Adam Felesky is chief executive officer of Portag3 Ventures, a Toronto-based early-stage investor dedicated to backing the next generation of global financial services companies.
I am a recovering entrepreneur, a proud Canadian and CEO of a global fintech fund with offices in four countries across three continents.
In my role, I get to travel the world and meet the next generation of entrepreneurs who are reshaping our world more quickly than we could imagine. Advancements in technology combined with the reduction of the cost to innovate is enabling the next Steve Jobs to be just as easily be based in Warsaw, Poland, as Moose Jaw, Sask.
I have also had the privilege to witness the mobilization and co-ordination of some countries to make innovation central to their policy-making agenda. Britain, Singapore, Australia and others are vigorously pursuing policies to favour growth and productivity. What is striking is how much of a catalyst these policies have been. In my industry, many of the first fintech “unicorns” (startups valued at more than $1-billion) are now based in Europe on the back of the most aggressive policy reforms in the world, such as Open Banking and the General Data Protection Regulation (GDPR) on data-privacy management. Many of the scaled offspring from these policies will be coming soon to compete in Canada, too.
While others mobilize, we Canadians are stuck in the muck of a fragmented, multijurisdictional regulatory environment with little co-ordination. This problem is only made worse by increasing regionalism, which results in a peanut-butter spread of federal investment that is embarrassingly thin compared to the multibillions being spent in other countries. China, for example, is funnelling billions into artificial intelligence to make it a world leader in that space.
Also holding us back is our experience in the previous financial crisis during which our big banks stepped in to “protect us.” This traumatic period created a strong bias to conservatism and the status quo in financial services. This bias protects our leading financial institutions from the kind of transformational action that is required. Among Group of Seven countries, we are near the bottom in terms of fintech adoption and partnership.
The alarm bell must be sounded: If we don’t act quickly, we will be the future importers of innovation rather than the creators of it. If we don’t stoke the fires of domestic competition, our incumbent organizations will risk being disrupted – and not by other Canadians. And if we don’t unite nationally, we will not have the capital resources to make the focused investments required to compete.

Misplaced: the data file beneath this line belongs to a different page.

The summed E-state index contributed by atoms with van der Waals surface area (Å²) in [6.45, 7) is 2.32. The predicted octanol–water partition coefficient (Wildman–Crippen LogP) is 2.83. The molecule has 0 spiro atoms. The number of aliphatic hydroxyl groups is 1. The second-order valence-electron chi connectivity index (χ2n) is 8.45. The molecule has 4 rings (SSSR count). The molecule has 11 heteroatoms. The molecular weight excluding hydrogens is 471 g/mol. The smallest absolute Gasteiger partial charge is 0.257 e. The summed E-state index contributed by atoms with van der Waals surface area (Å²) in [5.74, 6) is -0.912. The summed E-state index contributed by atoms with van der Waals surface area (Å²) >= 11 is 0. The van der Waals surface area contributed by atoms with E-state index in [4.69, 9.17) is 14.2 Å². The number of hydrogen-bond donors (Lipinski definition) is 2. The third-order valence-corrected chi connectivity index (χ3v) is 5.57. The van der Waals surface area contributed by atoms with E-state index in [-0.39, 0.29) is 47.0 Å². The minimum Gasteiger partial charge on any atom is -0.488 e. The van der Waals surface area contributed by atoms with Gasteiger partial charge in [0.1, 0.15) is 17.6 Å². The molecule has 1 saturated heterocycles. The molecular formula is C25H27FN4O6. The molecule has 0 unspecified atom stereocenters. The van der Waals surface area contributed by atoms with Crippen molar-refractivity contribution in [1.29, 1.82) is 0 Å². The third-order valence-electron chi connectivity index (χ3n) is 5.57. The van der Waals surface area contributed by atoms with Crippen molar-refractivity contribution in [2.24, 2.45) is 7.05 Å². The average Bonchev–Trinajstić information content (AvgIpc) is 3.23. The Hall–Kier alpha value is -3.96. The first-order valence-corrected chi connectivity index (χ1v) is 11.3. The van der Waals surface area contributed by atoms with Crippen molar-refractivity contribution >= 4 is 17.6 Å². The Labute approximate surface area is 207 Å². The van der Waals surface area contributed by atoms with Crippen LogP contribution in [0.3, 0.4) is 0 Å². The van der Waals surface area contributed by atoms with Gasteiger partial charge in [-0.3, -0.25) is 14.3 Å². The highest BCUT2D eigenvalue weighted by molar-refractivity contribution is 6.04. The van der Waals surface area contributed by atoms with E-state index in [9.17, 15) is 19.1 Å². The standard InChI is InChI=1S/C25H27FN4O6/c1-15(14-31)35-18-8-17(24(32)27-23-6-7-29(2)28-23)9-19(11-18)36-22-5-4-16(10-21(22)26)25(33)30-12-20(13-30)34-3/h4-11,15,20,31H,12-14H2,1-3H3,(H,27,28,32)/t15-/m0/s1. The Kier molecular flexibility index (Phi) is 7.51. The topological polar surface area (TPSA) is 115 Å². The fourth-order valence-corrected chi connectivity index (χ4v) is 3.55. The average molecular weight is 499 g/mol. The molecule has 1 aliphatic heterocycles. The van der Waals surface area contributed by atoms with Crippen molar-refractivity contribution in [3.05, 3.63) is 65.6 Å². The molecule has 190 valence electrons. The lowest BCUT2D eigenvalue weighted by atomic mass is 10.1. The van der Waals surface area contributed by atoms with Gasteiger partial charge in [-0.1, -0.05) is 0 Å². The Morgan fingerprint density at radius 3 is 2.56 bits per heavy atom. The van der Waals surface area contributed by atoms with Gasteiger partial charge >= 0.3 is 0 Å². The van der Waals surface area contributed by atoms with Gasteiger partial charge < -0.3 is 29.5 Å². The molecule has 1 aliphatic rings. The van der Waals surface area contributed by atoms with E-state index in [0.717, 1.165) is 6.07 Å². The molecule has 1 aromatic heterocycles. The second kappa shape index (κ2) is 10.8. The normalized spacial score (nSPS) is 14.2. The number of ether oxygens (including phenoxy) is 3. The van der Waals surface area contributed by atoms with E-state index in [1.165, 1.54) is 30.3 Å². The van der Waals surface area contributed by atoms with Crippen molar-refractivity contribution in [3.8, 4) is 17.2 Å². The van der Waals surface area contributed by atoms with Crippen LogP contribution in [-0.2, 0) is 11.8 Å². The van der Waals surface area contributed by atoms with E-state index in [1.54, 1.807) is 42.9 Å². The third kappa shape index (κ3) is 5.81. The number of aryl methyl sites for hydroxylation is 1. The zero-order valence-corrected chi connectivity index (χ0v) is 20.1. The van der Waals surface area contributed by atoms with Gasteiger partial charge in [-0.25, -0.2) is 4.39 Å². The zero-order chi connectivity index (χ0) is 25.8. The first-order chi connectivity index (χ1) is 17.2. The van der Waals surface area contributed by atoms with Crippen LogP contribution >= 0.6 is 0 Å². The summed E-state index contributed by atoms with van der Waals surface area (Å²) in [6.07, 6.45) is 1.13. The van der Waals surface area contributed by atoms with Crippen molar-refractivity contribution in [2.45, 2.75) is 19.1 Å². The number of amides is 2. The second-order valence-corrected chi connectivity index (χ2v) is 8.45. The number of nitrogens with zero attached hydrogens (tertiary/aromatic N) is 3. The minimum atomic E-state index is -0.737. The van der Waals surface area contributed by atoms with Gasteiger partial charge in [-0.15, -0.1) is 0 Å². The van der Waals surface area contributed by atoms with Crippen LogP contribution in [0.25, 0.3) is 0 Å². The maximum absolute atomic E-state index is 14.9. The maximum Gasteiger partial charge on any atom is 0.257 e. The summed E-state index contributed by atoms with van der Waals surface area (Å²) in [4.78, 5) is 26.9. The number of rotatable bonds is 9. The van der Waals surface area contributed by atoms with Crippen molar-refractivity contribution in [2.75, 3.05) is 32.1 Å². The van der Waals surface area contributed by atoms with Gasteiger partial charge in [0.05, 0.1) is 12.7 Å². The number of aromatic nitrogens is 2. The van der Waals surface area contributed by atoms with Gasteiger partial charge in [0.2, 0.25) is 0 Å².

Our country has been built on the backs of great entrepreneurs from coast to coast. If we are going to compete in tomorrow’s economy, we need to foster the next generation of local leaders – and quickly.
To do this, we must unify and understand that petty regionalism is beyond myopic – it is a cancer hampering our growth and future competitiveness.
We need to take several actions immediately:
First, we must establish a national entrepreneurship office that ensures we are identifying emerging leaders, companies and industries that are differentiating us in the global market and ensure concentrated support and investment locally and support abroad.
Second, we should create a national regulatory office that will co-ordinate policy and oversight among regulatory bodies both federally and provincially. Entrepreneurs must be allowed to focus their limited capital on building the next best global product and services – not on lawyers navigating our fragmented domestic web of laws and regulations.
Third, let’s establish an advisory board of leaders from the private and public sectors to advise on how we produce more local talent for our Canadian companies to compete on the global stage. The need goes beyond churning out more computer engineers. We must create home-grown sales gurus, marketing wizards, the next growth hackers, and the leading blockchain architects.
Last, but not least, we need substantial policy incentives for our incumbents to make the investments required to address their own significant infrastructure debts. This is a widespread Canadian problem given years of underinvestment. We also need to allow these institutions to invest in some of these enabling technology companies that can be part of their transformation solution.
The future globally successful Canadian entrepreneur needs to embody one-part Albertan risk-taking, one-part Quebec creativity and one-part Ontario pragmatism. If they don’t, we will be left behind with no more than a rodeo, beaver tails, and tall free-standing towers as beacons of the good old days. Without a conscious national policy addressing our current shortcomings, I fear this is what we will become.